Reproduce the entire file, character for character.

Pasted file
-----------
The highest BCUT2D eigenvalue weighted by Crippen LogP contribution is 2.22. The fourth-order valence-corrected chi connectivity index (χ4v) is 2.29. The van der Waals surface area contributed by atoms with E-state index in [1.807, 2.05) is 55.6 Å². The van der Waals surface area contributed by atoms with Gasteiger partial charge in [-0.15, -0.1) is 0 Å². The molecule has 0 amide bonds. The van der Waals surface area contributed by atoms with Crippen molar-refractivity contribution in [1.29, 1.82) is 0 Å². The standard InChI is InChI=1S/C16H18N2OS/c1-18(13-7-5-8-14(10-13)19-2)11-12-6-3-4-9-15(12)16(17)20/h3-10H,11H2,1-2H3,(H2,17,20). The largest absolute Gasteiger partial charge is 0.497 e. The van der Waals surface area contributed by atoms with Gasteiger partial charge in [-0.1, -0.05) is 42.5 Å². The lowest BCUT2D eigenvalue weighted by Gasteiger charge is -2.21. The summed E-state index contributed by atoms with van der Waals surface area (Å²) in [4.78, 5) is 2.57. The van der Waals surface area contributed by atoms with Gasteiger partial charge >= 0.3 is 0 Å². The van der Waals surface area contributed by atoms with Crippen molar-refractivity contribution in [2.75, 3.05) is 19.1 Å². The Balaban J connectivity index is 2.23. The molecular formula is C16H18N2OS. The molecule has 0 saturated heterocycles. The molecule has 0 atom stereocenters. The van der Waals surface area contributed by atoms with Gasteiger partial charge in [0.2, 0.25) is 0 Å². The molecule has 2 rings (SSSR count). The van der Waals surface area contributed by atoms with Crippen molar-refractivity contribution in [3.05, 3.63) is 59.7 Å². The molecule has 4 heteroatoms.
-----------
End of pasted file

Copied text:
The highest BCUT2D eigenvalue weighted by Crippen LogP contribution is 2.22. The fourth-order valence-corrected chi connectivity index (χ4v) is 2.29. The van der Waals surface area contributed by atoms with E-state index in [1.807, 2.05) is 55.6 Å². The van der Waals surface area contributed by atoms with Gasteiger partial charge in [-0.15, -0.1) is 0 Å². The molecule has 0 amide bonds. The van der Waals surface area contributed by atoms with Crippen molar-refractivity contribution in [1.29, 1.82) is 0 Å². The standard InChI is InChI=1S/C16H18N2OS/c1-18(13-7-5-8-14(10-13)19-2)11-12-6-3-4-9-15(12)16(17)20/h3-10H,11H2,1-2H3,(H2,17,20). The largest absolute Gasteiger partial charge is 0.497 e. The van der Waals surface area contributed by atoms with Gasteiger partial charge in [-0.1, -0.05) is 42.5 Å². The lowest BCUT2D eigenvalue weighted by Gasteiger charge is -2.21. The summed E-state index contributed by atoms with van der Waals surface area (Å²) in [4.78, 5) is 2.57. The van der Waals surface area contributed by atoms with Gasteiger partial charge >= 0.3 is 0 Å². The van der Waals surface area contributed by atoms with Crippen molar-refractivity contribution in [2.75, 3.05) is 19.1 Å². The Balaban J connectivity index is 2.23. The molecular formula is C16H18N2OS. The molecule has 0 saturated heterocycles. The molecule has 0 atom stereocenters. The van der Waals surface area contributed by atoms with Gasteiger partial charge in [0.2, 0.25) is 0 Å². The molecule has 2 rings (SSSR count). The van der Waals surface area contributed by atoms with Crippen molar-refractivity contribution in [3.05, 3.63) is 59.7 Å². The molecule has 4 heteroatoms.